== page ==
The Magic Mountain Site
This week Golden History Museums was honored to partner with the Denver Museum of Nature and Science to offer tours of the excavation of the Magic Mountain Archaeological Site. Named for the short-lived amusement park built in 1959 a few dozen yards away, Magic Mountain is arguably the most important archaeological site on the Front Range. Anglo settlers first recognized the large quantity of artifacts in the area as early as the 1860s. It was so popular in fact that the local newspaper promoted the area as the perfect location for a picnic and treasure hunting. The first scientific excavations of the site happened in the 1950s. This month’s dig at Magic Mountain is the first excavation at the site for more than 20 years.
Although today awkwardly wedged between roads, housing developments, and parking lots, the Magic Mountain Site is actually supremely located aside a natural spring, along peaceful Lena Gulch, at the mouth of Apex Canyon—an important ancient and historic pathway to the foothills. It sits in a shallow basin protected from harsh winds, yet perched high on the hill with commanding views of the surrounding terrain.
So, who lived at Magic Mountain and what were they doing there? In short, we don’t fully know. That is part of what the DMNS scientists are trying to piece together. However, we do know that early Americans inhabited it for at least 7,000 years. In addition, while there is no confirmed proof yet, some clues indicate that it is possible that people have been living there for perhaps 10,000 years! Each of the excavations have yielded a trove of objects including projectile points (arrow and spearheads), animal bone fragments, charcoal, and potsherds. But what most excites scientists today is the quantity of stone foundations, walls and fire pits in the area which led archaeologists to believe that the site was an important semi-permanent village—perhaps a winter settlement for a largely nomadic people. While many different modern tribes claim lineage to these ancient peoples, similarities in lodging and pottery styles indicate a strong resemblance to the Woodland cultures of the Midwest.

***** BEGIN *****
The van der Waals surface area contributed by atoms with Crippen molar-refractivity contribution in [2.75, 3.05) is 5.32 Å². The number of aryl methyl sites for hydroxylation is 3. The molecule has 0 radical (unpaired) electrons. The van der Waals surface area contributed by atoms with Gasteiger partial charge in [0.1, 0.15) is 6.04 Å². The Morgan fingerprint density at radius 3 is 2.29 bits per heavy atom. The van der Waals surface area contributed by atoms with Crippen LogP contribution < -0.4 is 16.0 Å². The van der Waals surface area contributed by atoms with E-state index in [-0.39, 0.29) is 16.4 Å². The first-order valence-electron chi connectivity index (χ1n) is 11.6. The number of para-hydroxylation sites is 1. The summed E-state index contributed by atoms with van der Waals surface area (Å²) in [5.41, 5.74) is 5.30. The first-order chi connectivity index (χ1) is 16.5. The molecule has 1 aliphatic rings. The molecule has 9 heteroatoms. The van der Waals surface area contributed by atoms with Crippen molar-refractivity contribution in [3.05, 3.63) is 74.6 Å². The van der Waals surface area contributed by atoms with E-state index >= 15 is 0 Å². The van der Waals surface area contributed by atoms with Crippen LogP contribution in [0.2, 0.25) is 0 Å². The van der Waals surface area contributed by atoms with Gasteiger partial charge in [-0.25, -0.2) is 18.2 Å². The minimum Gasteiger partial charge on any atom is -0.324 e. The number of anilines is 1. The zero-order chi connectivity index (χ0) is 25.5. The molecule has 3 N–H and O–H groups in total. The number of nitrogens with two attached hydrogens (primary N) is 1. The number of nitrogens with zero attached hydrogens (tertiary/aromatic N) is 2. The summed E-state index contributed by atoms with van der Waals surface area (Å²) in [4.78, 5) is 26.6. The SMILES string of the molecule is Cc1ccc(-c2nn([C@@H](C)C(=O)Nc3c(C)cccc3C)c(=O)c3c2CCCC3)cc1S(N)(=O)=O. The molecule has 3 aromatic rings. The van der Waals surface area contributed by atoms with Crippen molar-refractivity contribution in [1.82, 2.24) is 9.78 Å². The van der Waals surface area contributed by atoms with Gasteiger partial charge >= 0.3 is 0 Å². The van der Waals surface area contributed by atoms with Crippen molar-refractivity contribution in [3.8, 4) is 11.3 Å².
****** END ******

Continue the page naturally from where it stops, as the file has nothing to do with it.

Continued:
This month’s excavation was a two-week field archaeology program that had a dual mission. First, was recovery and analysis of artifacts and soil to better understand the ancient settlers. Second, was to inform the community about this important site, provide a hands-on archaeological experience, and educate visitors about the importance of preserving and protecting cultural resources.
Dr. Michelle Koons, who oversaw the entire project, will return to Golden History Museum on Wednesday, September 6, 2017 to present the findings of the excavation. DMNS is already cooking up plans for a return dig in 2018. Golden History Museum is exploring ways we can deepen the partnership and increase educational offerings for the public next year.
–Nathan Richie, Golden History Museum Director